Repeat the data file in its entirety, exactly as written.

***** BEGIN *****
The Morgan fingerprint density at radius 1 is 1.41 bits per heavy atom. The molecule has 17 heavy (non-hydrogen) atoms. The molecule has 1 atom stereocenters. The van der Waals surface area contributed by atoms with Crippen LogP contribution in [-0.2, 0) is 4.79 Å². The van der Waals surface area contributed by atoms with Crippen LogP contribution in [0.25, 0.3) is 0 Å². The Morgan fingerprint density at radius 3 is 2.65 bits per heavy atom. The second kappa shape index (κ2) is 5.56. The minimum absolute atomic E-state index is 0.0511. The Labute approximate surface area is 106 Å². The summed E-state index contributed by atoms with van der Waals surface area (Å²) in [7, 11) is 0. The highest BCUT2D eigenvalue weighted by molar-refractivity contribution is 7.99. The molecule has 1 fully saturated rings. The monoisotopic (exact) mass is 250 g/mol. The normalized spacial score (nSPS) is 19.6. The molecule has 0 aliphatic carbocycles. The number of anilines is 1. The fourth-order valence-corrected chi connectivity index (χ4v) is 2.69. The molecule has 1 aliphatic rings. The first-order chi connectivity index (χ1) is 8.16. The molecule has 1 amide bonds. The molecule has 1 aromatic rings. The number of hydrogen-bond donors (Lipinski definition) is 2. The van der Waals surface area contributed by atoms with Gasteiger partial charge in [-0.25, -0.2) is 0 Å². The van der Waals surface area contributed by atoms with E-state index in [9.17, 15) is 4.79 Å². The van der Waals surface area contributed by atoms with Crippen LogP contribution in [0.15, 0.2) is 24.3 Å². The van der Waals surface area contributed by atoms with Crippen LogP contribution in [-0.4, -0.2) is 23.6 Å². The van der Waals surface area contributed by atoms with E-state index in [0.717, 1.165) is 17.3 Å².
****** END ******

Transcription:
The Morgan fingerprint density at radius 1 is 1.41 bits per heavy atom. The molecule has 17 heavy (non-hydrogen) atoms. The molecule has 1 atom stereocenters. The van der Waals surface area contributed by atoms with Crippen LogP contribution in [-0.2, 0) is 4.79 Å². The van der Waals surface area contributed by atoms with Crippen LogP contribution in [0.25, 0.3) is 0 Å². The Morgan fingerprint density at radius 3 is 2.65 bits per heavy atom. The second kappa shape index (κ2) is 5.56. The minimum absolute atomic E-state index is 0.0511. The Labute approximate surface area is 106 Å². The summed E-state index contributed by atoms with van der Waals surface area (Å²) in [7, 11) is 0. The highest BCUT2D eigenvalue weighted by molar-refractivity contribution is 7.99. The molecule has 1 fully saturated rings. The monoisotopic (exact) mass is 250 g/mol. The normalized spacial score (nSPS) is 19.6. The molecule has 0 aliphatic carbocycles. The number of anilines is 1. The fourth-order valence-corrected chi connectivity index (χ4v) is 2.69. The molecule has 1 aliphatic rings. The first-order chi connectivity index (χ1) is 8.16. The molecule has 1 amide bonds. The molecule has 1 aromatic rings. The number of hydrogen-bond donors (Lipinski definition) is 2. The van der Waals surface area contributed by atoms with Gasteiger partial charge in [-0.25, -0.2) is 0 Å². The van der Waals surface area contributed by atoms with E-state index in [9.17, 15) is 4.79 Å². The van der Waals surface area contributed by atoms with Crippen LogP contribution in [0.15, 0.2) is 24.3 Å². The van der Waals surface area contributed by atoms with Crippen LogP contribution in [-0.4, -0.2) is 23.6 Å². The van der Waals surface area contributed by atoms with E-state index in [0.717, 1.165) is 17.3 Å².